iOCATA 2015

The 2015 Internet Organised Crime Threat Assessment (IOCTA) shows that cybercrime is becoming more aggressive and confrontational. While certain elements of cybercrime such as social engineering have always had an element of interaction between victim and attacker, such contact would typically be of a passive, persuasive nature; otherwise cybercriminals were content to stealthily steal what they wanted with confrontation actively avoided. Today, however, cybercrime is becoming increasingly hostile. Instead of subterfuge and covertness, there is a growing trend of aggression in many cyber-attacks, and in particular the use of extortion, whether it is through sexual extortion, ransomware or by Distributed Denial of Service (DDoS) attacks. This boosts the psychological impact of fear and uncertainty it has on its victims. Whilst the cautious, stealthy approach goes with the stereotype of the uncertain, geeky hacker, the aggressive, confrontational approach of putting blunt pressure on individuals and businesses bears the signature of organised crime.

Cybercrime remains a growth industry. The Crime-as-a-Service (CaaS) business model, which grants easy access to criminal products and services, enables a broad base of unskilled, entry-level cybercriminals to launch attacks of a scale and scope disproportionate to their technical capability and asymmetric in terms of risks, costs and profits.

The sphere of cybercrime encompasses an extremely diverse range of criminality. In the context of ‘pure’ cybercrime, malware predictably persists as a key threat. As projected in the 2014 IOCTA, ransomware attacks, particularly those incorporating encryption, have grown in terms of scale and impact and almost unanimously represent one of the primary threats encountered by EU businesses and citizens as reported by law enforcement (LE). Information stealing malware, such as banking Trojans, and the criminal use of Remote Access Tools (RATs) also feature heavily in law enforcement investigations.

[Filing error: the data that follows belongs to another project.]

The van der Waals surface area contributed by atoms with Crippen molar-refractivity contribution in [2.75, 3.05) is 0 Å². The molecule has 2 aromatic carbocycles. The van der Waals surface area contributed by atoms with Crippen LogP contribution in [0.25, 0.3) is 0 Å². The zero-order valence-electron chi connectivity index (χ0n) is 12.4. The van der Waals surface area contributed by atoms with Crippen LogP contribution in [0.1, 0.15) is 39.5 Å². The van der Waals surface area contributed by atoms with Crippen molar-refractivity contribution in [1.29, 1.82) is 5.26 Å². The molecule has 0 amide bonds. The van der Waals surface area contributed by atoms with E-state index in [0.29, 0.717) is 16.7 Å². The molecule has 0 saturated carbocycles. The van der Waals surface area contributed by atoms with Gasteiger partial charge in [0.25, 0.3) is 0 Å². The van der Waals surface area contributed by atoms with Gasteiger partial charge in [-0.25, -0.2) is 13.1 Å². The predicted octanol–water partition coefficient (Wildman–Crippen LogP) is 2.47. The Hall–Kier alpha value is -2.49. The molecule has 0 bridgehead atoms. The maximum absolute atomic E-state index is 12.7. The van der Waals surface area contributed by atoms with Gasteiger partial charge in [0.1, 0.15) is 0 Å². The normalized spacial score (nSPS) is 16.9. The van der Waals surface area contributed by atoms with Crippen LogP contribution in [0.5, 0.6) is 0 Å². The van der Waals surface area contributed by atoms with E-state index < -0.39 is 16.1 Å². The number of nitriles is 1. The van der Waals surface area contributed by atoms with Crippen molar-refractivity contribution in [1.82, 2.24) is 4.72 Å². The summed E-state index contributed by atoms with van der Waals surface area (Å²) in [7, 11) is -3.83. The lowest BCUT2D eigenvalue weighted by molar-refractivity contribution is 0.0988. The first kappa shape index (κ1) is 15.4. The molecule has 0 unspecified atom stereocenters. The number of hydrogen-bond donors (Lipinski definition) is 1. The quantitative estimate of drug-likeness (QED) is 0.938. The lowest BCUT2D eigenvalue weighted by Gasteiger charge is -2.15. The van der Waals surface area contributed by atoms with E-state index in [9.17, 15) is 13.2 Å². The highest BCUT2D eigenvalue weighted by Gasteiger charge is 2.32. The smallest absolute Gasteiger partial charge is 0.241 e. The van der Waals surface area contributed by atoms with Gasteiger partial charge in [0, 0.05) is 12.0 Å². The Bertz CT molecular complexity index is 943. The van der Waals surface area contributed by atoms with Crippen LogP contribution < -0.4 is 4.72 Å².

Banking malware remains a common threat for citizens and the financial sector alike, whilst generating sizeable profits for cybercriminals. A coordinated effort between law enforcement, the financial sector and the Internet security industry will be required in order to effectively tackle this problem. This will necessitate better sharing of banking malware samples and criminal intelligence, particularly relating to enabling factors such as money mules.

The media commonly referred to 2014 as the "Year of the data breach", with record numbers of network attacks recorded. Although this undoubtedly represents an actual increase in attacks, it also signifies a change in attitude by victim organisations. The perception of how an organisation handles a breach - which today is considered inevitable – is crucial. This has led to greater publicity and more frequent involvement of law enforcement in such attacks. Nonetheless, is it is evident that data has become a key target and commodity for cybercrime.

Notably, there is blurring of the lines between Advanced Persistent Threat (APT) groups and profit-driven cybercriminals with both camps borrowing tools, techniques and methodologies from each other's portfolios.

While it is possible for organisations to invest in technological means to protect themselves, the human element will always remain as an unpredictable variable and a potential vulnerability. As such social engineering is a common and effective tool used for anything from complex multi-stage attacks to fraud. Indeed, CEO fraud - where the attackers conduct detailed research on selected victims and their behaviour before initiating the scam - presents itself as a prominent emerging threat which can result in large losses for those affected.

Child sexual exploitation (CSE) online poses major concerns in several respects. Hidden services within the Darknet are used as a platform for the distribution of child abuse material (CAM). The nature of these services drives the abuse of new victims because the production of fresh material is demanded for membership on child abuse forums and it reinforces the status of the contributors. These offences will require more intensive cooperation and capacity building in jurisdictions where they occur. Law enforcement must focus on identifying and dismantling these communities and forums in which offenders congregate. The identification and rescue of victims must also be paramount.

The apparent proliferation of self-generated indecent material (SGIM) can be attributed to the increased availability of mobile devices and their ease of use in producing such content and communicating it to others. Photos and videos of this nature that are initially shared with innocent intent often find their way to those who collect this material or intend to further exploit the victim, in particular by means of extortion. The volume of SGIM and the rate of its growth represents a serious challenge for LE.

The live streaming of child abuse may grow, fuelled by increasing broadband coverage in developing countries. Commercial streaming is expected to become more prolific as streaming tools incorporating anonymous payment mechanisms are adopted by offenders. This development further reinforces the necessity for closer cooperation and enhanced capacity building within the international law enforcement community.